Target Audiences: Mr. Furman has had extensive experience as an IT project manager, consultant, and PM trainer. He currently specializes in teaching classes to help people prepare for the PMI's® [Project Management Institute] PMP® [Project Management Professional] certification examination. His goal in this book is to provide an experience-based reference on common project management questions to assist both PM tyros and more experienced hands. The initial chapters are thus sequenced to help the reader understand the usual PM processes (planning, contracting, executing, monitoring, procurement, risk management, evaluation, etc).
Other chapters cover more general management or leadership issues facing many project managers (e.g., communications, ethics, and team-building). The final chapter is entitled: "How to become PMP® Certified" and provides 30 pages of advice on passing the PMI tests. A few tidbits of information are included on non-PMI certifying organizations, but I found no mention of asapm® or the International Project Management Association. Two appendices to the book provide additional information related to the PMI examination. A third appendix passes on some professional networking tips for Project Managers.
Organization of the Book: Most of the content in each chapter is presented in a Q&A format. All of the 417 questions are listed in the 28-page Table of Contents. The reader can thus proceed through each chapter in sequence or just look for specific questions of interest. There are also various checklists and suggestion sheets throughout the book. I first focused on Chapter 9: "Ethical Considerations PMs face on the Job," since this area is often omitted from PM books. I was also reflecting on my personal experiences in evaluating projects where questionable practices of project managers and/or contractors were often glossed over or ignored. I think some of the problems I encountered might have been avoided if the organizations had applied some of Mr. Furman's suggestions for clarifying, formalizing, publicizing, and then enforcing ethical standards and guidelines.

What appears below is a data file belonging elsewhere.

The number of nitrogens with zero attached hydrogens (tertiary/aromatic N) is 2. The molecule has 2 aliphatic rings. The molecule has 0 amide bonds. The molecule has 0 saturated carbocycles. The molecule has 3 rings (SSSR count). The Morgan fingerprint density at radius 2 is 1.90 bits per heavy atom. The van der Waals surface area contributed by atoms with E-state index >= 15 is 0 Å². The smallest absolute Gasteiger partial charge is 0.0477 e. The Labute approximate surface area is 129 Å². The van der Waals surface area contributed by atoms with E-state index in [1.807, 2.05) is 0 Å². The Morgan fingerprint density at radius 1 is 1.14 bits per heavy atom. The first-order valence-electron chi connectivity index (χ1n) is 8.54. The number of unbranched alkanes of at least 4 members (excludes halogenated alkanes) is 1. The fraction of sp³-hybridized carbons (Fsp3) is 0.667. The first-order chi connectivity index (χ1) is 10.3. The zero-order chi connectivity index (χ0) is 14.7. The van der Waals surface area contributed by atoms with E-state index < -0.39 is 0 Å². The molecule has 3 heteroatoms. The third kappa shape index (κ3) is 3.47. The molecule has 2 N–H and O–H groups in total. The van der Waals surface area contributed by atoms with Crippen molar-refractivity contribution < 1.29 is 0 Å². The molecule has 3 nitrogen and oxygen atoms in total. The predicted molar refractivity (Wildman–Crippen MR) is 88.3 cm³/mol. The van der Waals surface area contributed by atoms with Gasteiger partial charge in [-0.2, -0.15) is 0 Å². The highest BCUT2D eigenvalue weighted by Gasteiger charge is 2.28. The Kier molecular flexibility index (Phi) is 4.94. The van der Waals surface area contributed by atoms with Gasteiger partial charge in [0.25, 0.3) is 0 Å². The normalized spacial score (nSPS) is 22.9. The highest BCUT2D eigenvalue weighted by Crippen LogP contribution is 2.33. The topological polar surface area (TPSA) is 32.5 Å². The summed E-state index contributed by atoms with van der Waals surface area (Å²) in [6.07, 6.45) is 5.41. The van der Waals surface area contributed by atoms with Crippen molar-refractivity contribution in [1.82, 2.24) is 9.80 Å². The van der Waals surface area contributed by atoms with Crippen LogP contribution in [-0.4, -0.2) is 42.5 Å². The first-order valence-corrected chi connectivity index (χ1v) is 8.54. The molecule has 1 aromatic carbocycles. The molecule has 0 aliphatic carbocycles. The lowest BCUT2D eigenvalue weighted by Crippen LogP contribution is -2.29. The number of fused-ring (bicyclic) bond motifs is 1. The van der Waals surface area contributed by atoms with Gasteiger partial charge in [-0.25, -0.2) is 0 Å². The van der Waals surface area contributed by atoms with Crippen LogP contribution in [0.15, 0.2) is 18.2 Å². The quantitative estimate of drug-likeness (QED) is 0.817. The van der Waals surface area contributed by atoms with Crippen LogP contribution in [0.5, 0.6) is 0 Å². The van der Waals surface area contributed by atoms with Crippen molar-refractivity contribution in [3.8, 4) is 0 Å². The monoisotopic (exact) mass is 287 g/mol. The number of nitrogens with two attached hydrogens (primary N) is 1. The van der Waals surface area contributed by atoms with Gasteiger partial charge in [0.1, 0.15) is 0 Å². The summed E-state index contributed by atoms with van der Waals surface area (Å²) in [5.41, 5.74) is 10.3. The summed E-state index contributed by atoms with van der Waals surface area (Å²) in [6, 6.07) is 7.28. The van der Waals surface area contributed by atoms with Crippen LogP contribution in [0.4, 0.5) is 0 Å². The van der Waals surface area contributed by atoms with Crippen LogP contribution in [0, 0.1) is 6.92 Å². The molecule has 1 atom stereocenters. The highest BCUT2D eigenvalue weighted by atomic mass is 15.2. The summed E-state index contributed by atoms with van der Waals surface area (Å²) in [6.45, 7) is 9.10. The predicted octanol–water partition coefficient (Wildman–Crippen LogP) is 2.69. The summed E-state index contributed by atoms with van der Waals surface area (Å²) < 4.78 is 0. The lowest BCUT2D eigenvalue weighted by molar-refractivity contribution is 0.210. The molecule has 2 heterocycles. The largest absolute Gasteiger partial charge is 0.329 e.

Mr. Furman uses the PMI Code of Ethics and Professional Conduct and his personal experience to provide suggestions for dealing with ethical issues which may harm the integrity and effectiveness of a project. He notes that some unethical actions may not be illegal, but can still seriously impact on project progress. A project manager may also encounter actions which appear to be both unethical and illegal, such as bribery, kickbacks, or biased hiring of implementing staff or contractors. However, he cautions potential "whistle-blowers" to be aware that their view of such issues may differ from that of their superiors, depending on the organizational culture. Consequently, the critic may be the one who suffers, if his/her superiors or colleagues fear being harmed by negative publicity.
General Assessment of the Book: I think Mr. Furman has done a first-rate job of preparing a readable reference which should be useful to PM newcomers, as well as many old-timers. It could serve as a general textbook, but the Q&A format also makes it a handy desk reference. Given his current job focus on preparing people to become certified by PMI, it is understandable that much of the content is linked to PMI's PMBOK® references. However, he does avoid the narrower dogmatism of some other PMP trainers/prophets I have recently encountered in classes and meetings. In the chapter on "Project Management Basics," Mr. Furman stresses that a project manager often has to deviate from the original plans and procedures to adjust to internal and external changes. As suggested in the book's Q&A #20, the Project Manager thus needs to hang loose or be "agile":
"Q20. What is agile project management, and how does it compare to or replace more traditional approaches, such as PMI's?
"A20. Agile is a new project management method that is now in vogue. It's thought of as a faster, leaner way to manage projects. Agile project management is intended to be quicker, cheaper, less process driven, and more results driven." (page 13).
Mr. Furman then describes a few of the strategies used in the "agile" approach to project management:
- Make less detailed and shorter plans and focus on the short term, since conditions are likely to change and this may require revising the plans and documentation.
- Try to have project staff located in the same place, to facilitate communication and decision-making (as opposed to exchanging long e-mails to discuss issues).
- Assume from the beginning that clients may change requirements, so be prepared to shift course when deemed necessary.
Editor's Note: Thanks Dr. Brady! Readers, if you would like to make a comment about this review, please contact us!
Overall Rating: 4.5 (out of 5): James R. Brady, PhD, MPA, MEd.
• Top •
Book Review Contents Page
PMI, PMP and PMBOK are registered trademarks of Project Management Institute in the USA and other countries.